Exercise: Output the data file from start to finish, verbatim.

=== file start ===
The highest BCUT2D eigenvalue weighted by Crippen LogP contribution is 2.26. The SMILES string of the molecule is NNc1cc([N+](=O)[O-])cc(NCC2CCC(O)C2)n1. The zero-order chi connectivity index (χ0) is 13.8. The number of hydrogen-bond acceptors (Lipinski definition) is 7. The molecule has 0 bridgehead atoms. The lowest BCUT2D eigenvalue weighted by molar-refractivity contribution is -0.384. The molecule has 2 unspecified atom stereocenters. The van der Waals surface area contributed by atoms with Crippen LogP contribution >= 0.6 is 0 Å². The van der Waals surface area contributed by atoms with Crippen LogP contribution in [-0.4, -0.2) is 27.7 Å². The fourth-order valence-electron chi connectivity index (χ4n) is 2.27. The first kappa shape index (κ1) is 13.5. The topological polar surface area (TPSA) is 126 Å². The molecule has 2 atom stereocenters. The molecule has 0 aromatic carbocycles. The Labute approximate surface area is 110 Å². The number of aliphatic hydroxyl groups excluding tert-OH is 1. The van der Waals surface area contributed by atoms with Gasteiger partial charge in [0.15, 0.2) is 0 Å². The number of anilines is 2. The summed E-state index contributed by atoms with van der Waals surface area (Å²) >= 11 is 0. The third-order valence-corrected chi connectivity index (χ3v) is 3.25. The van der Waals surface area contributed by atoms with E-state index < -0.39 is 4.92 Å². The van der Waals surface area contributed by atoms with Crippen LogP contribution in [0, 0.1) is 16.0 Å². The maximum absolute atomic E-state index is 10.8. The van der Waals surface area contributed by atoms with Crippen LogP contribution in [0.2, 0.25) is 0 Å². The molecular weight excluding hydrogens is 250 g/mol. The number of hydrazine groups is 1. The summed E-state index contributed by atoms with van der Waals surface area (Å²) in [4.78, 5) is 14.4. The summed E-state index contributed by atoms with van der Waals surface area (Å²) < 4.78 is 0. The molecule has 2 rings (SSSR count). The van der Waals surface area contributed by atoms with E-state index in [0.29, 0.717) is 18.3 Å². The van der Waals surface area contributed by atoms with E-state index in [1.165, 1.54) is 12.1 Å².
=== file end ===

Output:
The highest BCUT2D eigenvalue weighted by Crippen LogP contribution is 2.26. The SMILES string of the molecule is NNc1cc([N+](=O)[O-])cc(NCC2CCC(O)C2)n1. The zero-order chi connectivity index (χ0) is 13.8. The number of hydrogen-bond acceptors (Lipinski definition) is 7. The molecule has 0 bridgehead atoms. The lowest BCUT2D eigenvalue weighted by molar-refractivity contribution is -0.384. The molecule has 2 unspecified atom stereocenters. The van der Waals surface area contributed by atoms with Crippen LogP contribution >= 0.6 is 0 Å². The van der Waals surface area contributed by atoms with Crippen LogP contribution in [-0.4, -0.2) is 27.7 Å². The fourth-order valence-electron chi connectivity index (χ4n) is 2.27. The first kappa shape index (κ1) is 13.5. The topological polar surface area (TPSA) is 126 Å². The molecule has 2 atom stereocenters. The molecule has 0 aromatic carbocycles. The Labute approximate surface area is 110 Å². The number of aliphatic hydroxyl groups excluding tert-OH is 1. The van der Waals surface area contributed by atoms with Gasteiger partial charge in [0.15, 0.2) is 0 Å². The number of anilines is 2. The summed E-state index contributed by atoms with van der Waals surface area (Å²) >= 11 is 0. The third-order valence-corrected chi connectivity index (χ3v) is 3.25. The van der Waals surface area contributed by atoms with E-state index < -0.39 is 4.92 Å². The van der Waals surface area contributed by atoms with Crippen LogP contribution in [0, 0.1) is 16.0 Å². The maximum absolute atomic E-state index is 10.8. The van der Waals surface area contributed by atoms with Crippen LogP contribution in [0.2, 0.25) is 0 Å². The molecular weight excluding hydrogens is 250 g/mol. The number of hydrazine groups is 1. The summed E-state index contributed by atoms with van der Waals surface area (Å²) in [4.78, 5) is 14.4. The summed E-state index contributed by atoms with van der Waals surface area (Å²) < 4.78 is 0. The molecule has 2 rings (SSSR count). The van der Waals surface area contributed by atoms with E-state index in [0.29, 0.717) is 18.3 Å². The van der Waals surface area contributed by atoms with E-state index in [1.165, 1.54) is 12.1 Å².